McIntosh’s process and methods developed as rules that slowly became a habit or creative ritual. It was as much about defining himself. What kind of artist was he as to the work he wanted to make?
The choice of materials evolved through this journey. His desire to maintain a strong integrity within his work directed him to learn the recipes for gesso (this was not taught on a sculpture degree) where he found the physical, tactile, step-by-step method reassuring – it was a nod to his “maker” roots as he felt he could truly construct his works. Continued research into the history of mark-making pointed to an honesty that he chose to draw with. The pigments became purer: Indian or Chinese ink (that he often grinds himself), graphite, charcoal dust, mixed with a binder of either water, oil, egg or rice paste starch. He says; “I wanted as much control of the provenance of the materials as I could get.”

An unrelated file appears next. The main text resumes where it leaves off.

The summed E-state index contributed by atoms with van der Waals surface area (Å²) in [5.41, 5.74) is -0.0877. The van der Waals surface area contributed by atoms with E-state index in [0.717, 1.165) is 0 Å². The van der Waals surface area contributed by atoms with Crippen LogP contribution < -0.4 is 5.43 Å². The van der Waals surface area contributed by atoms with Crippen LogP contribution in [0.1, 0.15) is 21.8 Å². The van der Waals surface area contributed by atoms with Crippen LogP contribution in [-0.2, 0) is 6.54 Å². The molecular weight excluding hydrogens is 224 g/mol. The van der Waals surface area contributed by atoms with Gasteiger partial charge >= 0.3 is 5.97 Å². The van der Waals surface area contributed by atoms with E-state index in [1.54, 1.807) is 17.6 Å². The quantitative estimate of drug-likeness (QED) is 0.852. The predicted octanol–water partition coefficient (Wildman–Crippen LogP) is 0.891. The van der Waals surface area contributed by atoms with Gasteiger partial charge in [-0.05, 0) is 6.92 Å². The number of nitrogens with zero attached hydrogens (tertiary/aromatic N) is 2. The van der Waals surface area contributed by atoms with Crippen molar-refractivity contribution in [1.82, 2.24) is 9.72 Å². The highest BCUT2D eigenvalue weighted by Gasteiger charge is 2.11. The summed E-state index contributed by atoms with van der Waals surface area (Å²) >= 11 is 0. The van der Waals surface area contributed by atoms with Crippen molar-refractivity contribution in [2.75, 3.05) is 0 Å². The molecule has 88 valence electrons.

His creative enquiry paralleled that of a colour scientist’s: He pursued a pigment with the smallest possible particle size, as it was not enough for his marks to sit on the surface of the ground; he desired them to be within it and bond with it.
The ‘enso’, zen circle is a recurrent motif from his studio activities. The pursuit of a perfect circle in a single brush stroke is a meditative practice amongst his arriving at his studio rituals; “I first make the mark with a dry brush. I perform the gesture repeatedly to create muscle memory for this specific body movement. After rehearsing with a wet brush on newspaper, I commit to using ink on cartridge only once I am happy to both make the mark in the pursuit of ‘perfection’ whilst accepting it as it appears. Blots, drips and idiosyncrasies.”
The final mark on rice paper or gesso is a unique moment of action. A record of a pause in judgement: a solitary open form and a complete whole at the same time.
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